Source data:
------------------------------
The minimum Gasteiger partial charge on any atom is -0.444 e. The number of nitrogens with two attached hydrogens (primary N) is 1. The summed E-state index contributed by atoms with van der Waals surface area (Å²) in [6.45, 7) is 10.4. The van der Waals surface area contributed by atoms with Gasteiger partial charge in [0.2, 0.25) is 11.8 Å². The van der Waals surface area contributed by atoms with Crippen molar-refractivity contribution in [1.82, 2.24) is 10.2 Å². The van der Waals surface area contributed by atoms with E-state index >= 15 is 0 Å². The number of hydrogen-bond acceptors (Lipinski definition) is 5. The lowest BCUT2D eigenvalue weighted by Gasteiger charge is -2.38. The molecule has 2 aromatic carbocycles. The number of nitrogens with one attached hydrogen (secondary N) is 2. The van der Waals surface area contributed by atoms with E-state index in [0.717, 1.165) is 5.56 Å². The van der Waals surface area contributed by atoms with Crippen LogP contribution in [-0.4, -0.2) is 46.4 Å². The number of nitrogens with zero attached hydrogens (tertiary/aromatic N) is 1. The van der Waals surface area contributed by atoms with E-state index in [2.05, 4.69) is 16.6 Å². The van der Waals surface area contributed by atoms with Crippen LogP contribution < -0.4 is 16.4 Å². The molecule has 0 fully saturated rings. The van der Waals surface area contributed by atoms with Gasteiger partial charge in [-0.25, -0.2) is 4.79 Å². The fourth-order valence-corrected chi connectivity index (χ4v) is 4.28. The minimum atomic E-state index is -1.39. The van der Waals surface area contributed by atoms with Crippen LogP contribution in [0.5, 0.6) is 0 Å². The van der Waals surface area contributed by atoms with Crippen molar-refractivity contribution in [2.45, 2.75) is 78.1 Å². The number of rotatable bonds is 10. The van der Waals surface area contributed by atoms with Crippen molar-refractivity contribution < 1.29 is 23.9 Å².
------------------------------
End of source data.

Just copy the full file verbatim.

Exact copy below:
The minimum Gasteiger partial charge on any atom is -0.444 e. The number of nitrogens with two attached hydrogens (primary N) is 1. The summed E-state index contributed by atoms with van der Waals surface area (Å²) in [6.45, 7) is 10.4. The van der Waals surface area contributed by atoms with Gasteiger partial charge in [0.2, 0.25) is 11.8 Å². The van der Waals surface area contributed by atoms with Crippen molar-refractivity contribution in [1.82, 2.24) is 10.2 Å². The van der Waals surface area contributed by atoms with E-state index >= 15 is 0 Å². The number of hydrogen-bond acceptors (Lipinski definition) is 5. The lowest BCUT2D eigenvalue weighted by Gasteiger charge is -2.38. The molecule has 2 aromatic carbocycles. The number of nitrogens with one attached hydrogen (secondary N) is 2. The van der Waals surface area contributed by atoms with E-state index in [0.717, 1.165) is 5.56 Å². The van der Waals surface area contributed by atoms with Crippen LogP contribution in [-0.4, -0.2) is 46.4 Å². The number of nitrogens with zero attached hydrogens (tertiary/aromatic N) is 1. The van der Waals surface area contributed by atoms with E-state index in [2.05, 4.69) is 16.6 Å². The van der Waals surface area contributed by atoms with Crippen LogP contribution < -0.4 is 16.4 Å². The molecule has 0 fully saturated rings. The van der Waals surface area contributed by atoms with Gasteiger partial charge in [-0.25, -0.2) is 4.79 Å². The fourth-order valence-corrected chi connectivity index (χ4v) is 4.28. The minimum atomic E-state index is -1.39. The van der Waals surface area contributed by atoms with Crippen LogP contribution in [0.5, 0.6) is 0 Å². The van der Waals surface area contributed by atoms with Crippen molar-refractivity contribution in [2.45, 2.75) is 78.1 Å². The number of rotatable bonds is 10. The van der Waals surface area contributed by atoms with Crippen molar-refractivity contribution < 1.29 is 23.9 Å².